When I read an appellant's brief that contains ten or twelve points, a presumption arises that there is no merit to any of them. I do not say that it is an irrebuttable presumption, but it is a presumption that reduces the effectiveness of appellate advocacy. Appellate advocacy is measured by effectiveness, not loquaciousness.

United States v. Hart, 693 F.2d 286, 287 n. 1 (3d Cir.1982) (quoting Aldisert, The Appellate Bar: Professional Competence and Professional Responsibility A View from the Jaundiced Eye of One Appellate Judge, 11 Cap.U.L.Rev. 445, 458 (1982)). See also Hughes v. GAF Corp., 364 Pa.Super. 311, 528 A.2d 173 (1987).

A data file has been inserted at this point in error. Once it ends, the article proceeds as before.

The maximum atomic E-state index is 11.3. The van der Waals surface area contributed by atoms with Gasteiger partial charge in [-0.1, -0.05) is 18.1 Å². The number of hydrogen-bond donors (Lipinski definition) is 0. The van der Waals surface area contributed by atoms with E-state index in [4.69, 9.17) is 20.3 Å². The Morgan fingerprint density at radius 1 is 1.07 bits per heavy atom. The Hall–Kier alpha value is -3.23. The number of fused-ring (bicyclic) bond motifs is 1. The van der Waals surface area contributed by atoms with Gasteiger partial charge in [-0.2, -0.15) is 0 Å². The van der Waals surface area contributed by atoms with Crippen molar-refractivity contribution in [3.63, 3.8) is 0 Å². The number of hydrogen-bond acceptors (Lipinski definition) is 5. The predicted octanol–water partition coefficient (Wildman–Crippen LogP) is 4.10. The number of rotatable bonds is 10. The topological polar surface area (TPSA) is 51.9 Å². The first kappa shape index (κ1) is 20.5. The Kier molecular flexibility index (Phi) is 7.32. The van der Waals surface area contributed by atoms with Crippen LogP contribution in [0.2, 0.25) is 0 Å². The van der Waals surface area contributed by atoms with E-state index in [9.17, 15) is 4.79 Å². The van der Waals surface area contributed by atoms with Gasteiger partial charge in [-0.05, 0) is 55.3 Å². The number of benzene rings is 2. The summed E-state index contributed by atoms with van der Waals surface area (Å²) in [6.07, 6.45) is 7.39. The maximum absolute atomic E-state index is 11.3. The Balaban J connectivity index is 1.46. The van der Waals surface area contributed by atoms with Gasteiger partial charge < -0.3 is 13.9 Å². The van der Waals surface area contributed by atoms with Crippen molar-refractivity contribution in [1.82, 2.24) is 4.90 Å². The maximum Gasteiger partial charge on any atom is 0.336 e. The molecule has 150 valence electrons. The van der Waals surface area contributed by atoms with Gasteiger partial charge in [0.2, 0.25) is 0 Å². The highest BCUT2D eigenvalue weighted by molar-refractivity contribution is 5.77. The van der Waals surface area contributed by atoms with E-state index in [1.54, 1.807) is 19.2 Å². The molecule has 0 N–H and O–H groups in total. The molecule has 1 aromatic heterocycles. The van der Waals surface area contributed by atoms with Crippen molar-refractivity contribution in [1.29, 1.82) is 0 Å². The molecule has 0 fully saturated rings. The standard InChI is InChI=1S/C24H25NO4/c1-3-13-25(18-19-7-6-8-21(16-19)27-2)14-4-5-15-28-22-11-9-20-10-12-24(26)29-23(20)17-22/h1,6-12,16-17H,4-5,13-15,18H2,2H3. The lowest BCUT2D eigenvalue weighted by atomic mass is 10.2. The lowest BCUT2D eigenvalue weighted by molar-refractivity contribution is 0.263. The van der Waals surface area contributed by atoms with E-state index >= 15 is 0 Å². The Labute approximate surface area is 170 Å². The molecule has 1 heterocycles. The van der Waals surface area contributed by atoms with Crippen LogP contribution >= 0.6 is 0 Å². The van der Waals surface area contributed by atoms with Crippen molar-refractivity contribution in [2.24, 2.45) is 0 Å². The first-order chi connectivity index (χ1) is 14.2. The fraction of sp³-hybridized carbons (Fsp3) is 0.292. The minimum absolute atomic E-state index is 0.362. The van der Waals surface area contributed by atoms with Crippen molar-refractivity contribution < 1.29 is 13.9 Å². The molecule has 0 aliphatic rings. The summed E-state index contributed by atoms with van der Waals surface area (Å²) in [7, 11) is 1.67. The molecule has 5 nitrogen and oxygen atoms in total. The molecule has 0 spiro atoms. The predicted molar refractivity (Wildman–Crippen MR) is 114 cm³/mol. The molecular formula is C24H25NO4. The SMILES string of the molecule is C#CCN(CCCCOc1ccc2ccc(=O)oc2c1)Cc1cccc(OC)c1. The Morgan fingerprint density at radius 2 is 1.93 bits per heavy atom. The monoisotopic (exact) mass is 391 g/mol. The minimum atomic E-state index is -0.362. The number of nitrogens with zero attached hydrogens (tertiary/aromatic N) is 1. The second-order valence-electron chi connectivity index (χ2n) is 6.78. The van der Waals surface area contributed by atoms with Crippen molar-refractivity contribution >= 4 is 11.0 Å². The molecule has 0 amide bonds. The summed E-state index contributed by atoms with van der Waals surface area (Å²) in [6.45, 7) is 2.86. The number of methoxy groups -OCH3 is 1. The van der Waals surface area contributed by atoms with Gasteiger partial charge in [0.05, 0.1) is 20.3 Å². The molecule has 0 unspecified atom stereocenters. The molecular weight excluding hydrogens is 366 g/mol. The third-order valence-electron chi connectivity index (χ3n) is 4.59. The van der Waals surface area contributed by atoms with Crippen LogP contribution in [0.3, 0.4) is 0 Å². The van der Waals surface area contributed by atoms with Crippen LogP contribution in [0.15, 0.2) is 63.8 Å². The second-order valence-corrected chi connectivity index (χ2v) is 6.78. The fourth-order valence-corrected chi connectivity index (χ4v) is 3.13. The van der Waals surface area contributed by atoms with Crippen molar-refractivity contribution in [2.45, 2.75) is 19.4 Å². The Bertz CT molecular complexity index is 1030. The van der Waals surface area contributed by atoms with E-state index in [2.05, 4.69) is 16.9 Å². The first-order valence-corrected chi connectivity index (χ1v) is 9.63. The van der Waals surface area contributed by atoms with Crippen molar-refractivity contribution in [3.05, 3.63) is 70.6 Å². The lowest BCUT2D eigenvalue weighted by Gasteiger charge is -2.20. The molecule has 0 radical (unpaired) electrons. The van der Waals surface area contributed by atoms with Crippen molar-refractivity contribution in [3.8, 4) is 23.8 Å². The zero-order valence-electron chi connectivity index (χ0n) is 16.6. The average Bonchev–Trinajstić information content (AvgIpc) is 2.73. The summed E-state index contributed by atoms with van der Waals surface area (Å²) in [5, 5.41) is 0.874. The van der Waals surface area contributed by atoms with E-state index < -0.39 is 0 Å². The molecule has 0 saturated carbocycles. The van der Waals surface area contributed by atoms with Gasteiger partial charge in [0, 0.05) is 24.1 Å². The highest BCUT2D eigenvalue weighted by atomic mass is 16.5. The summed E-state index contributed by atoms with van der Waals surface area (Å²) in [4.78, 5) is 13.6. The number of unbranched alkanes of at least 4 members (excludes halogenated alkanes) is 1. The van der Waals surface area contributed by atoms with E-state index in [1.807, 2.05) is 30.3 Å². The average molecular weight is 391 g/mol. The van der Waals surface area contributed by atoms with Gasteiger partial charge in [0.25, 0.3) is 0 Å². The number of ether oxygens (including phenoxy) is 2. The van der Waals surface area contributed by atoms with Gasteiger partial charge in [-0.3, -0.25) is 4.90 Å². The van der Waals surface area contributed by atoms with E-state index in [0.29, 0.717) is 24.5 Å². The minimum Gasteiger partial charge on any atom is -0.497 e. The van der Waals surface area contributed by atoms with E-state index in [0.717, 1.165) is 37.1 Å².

We also admonish appellant for her derogation of Pa.R.A.P. 2117. Ms. Boyce has included parentheticals in her statement of the argument, including, but not limited to, sarcastic comments regarding opposing counsel, illicit character judgments about the trial judge, and improper legal conclusions. We are confounded that an attorney would take such inappropriate license in briefing her appeal. See Pa.R.A.P. 2117(b) (the statement of the case shall not contain any argument; it is the responsibility of the appellant to present in the statement of the case a balanced presentation of the history of the proceedings and the respective contentions of the parties).